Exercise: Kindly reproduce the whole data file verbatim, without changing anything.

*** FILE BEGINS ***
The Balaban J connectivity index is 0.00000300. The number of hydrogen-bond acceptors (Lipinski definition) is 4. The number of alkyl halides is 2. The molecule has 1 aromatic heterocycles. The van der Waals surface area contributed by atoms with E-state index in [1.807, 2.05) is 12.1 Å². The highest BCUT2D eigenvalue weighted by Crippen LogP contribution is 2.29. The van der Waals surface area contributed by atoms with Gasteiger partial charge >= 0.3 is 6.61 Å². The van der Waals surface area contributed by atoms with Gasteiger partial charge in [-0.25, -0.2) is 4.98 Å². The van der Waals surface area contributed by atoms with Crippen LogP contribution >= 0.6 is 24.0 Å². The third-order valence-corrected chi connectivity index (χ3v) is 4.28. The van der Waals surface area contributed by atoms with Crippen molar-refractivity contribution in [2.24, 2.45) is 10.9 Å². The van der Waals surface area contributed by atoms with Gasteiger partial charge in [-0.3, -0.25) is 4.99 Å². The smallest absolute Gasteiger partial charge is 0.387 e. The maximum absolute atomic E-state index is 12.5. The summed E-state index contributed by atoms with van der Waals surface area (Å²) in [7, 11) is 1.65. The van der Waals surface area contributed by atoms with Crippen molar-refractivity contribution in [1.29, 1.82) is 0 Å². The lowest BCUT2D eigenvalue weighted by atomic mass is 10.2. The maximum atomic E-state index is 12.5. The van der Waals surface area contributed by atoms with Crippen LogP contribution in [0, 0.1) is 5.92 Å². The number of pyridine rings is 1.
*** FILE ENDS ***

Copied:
The Balaban J connectivity index is 0.00000300. The number of hydrogen-bond acceptors (Lipinski definition) is 4. The number of alkyl halides is 2. The molecule has 1 aromatic heterocycles. The van der Waals surface area contributed by atoms with E-state index in [1.807, 2.05) is 12.1 Å². The highest BCUT2D eigenvalue weighted by Crippen LogP contribution is 2.29. The van der Waals surface area contributed by atoms with Gasteiger partial charge >= 0.3 is 6.61 Å². The van der Waals surface area contributed by atoms with Gasteiger partial charge in [-0.25, -0.2) is 4.98 Å². The van der Waals surface area contributed by atoms with Crippen LogP contribution >= 0.6 is 24.0 Å². The third-order valence-corrected chi connectivity index (χ3v) is 4.28. The van der Waals surface area contributed by atoms with Crippen molar-refractivity contribution in [2.24, 2.45) is 10.9 Å². The van der Waals surface area contributed by atoms with Gasteiger partial charge in [-0.3, -0.25) is 4.99 Å². The smallest absolute Gasteiger partial charge is 0.387 e. The maximum absolute atomic E-state index is 12.5. The summed E-state index contributed by atoms with van der Waals surface area (Å²) in [7, 11) is 1.65. The van der Waals surface area contributed by atoms with Crippen molar-refractivity contribution in [1.29, 1.82) is 0 Å². The lowest BCUT2D eigenvalue weighted by atomic mass is 10.2. The maximum atomic E-state index is 12.5. The van der Waals surface area contributed by atoms with Crippen LogP contribution in [0, 0.1) is 5.92 Å². The number of pyridine rings is 1.